For IT Managers, Best to Be a Small Fish in Big PondBy Deborah Rothberg | Print
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New research suggests that the career path of IT managers often sputters and stalls in smaller enterprises.
The career path of IT managers often sputters and stalls in small enterprises, according to research released Oct. 10 by the Info-Tech Research Group's Indaba division, a London, Ontario-based provider of IT research and advice.
IT managers who focus their occupation on companies with 200 or more employees are more likely to find a career in which they can have an impact on business, according the study.
In contrast, in small enterprises, IT managers typically have the job of implementing technology, and not directing strategy.
The research suggests that small companies typically rest the decision-making power for department acquisitions in the hands of senior, non-IT executive managers.
"Our findings indicate that smaller companies tend to give authority for IT decision-making to senior, non-IT executives," said Ed Daugavietis, senior research analyst with Info-Tech, in a statement.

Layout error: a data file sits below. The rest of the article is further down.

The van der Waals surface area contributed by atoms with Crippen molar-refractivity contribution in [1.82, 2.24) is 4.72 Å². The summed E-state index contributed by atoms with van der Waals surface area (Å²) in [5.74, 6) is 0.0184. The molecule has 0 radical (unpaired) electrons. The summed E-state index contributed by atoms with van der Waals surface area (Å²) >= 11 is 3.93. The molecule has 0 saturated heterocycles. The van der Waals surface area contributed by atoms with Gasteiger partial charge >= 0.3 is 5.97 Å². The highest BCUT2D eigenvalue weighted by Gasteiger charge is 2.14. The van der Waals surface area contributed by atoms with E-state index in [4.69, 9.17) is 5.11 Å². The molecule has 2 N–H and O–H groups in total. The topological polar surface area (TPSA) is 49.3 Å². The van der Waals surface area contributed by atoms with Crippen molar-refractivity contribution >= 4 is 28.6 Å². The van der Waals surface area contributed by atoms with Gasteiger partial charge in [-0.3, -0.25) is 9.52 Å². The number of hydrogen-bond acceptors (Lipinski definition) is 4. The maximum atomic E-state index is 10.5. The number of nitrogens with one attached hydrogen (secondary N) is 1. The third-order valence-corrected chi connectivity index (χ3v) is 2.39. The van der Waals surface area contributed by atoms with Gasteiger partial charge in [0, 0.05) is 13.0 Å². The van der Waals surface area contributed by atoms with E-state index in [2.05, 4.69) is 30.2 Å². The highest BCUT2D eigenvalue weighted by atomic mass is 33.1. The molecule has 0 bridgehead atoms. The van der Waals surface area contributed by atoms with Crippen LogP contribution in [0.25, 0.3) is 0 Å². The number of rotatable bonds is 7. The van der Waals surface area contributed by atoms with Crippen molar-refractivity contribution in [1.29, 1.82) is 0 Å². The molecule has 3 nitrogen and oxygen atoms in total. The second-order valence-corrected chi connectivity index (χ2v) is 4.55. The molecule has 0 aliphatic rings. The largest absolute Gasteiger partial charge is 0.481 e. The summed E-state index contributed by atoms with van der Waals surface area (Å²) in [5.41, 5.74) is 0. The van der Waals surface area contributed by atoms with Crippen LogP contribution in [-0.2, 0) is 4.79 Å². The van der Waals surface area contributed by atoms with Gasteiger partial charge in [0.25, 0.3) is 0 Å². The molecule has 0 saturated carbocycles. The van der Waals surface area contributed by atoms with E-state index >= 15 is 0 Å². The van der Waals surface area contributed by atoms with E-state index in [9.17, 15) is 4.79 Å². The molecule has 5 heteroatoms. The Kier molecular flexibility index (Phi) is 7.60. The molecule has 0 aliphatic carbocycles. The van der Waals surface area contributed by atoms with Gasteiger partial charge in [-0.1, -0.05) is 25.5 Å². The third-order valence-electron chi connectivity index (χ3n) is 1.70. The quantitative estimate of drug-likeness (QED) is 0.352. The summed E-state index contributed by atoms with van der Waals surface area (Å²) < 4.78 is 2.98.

"In companies with more than 200 employees, the 'balance of power' shifts, and more than 50 percent of purchase decisions are made by executives in the IT group."
For IT professionals that don't aspire to managerial positions, small enterprises can be the ideal environment for hands-on management.
"But for those wanting to progress to departmental management or becoming CIO, moving to a larger business is the obvious choice."
In surveying 4,000 small and midsize enterprises in 2006, Info-Tech said it hopes to use the research to provide tactical market advice to suppliers of IT products and services.
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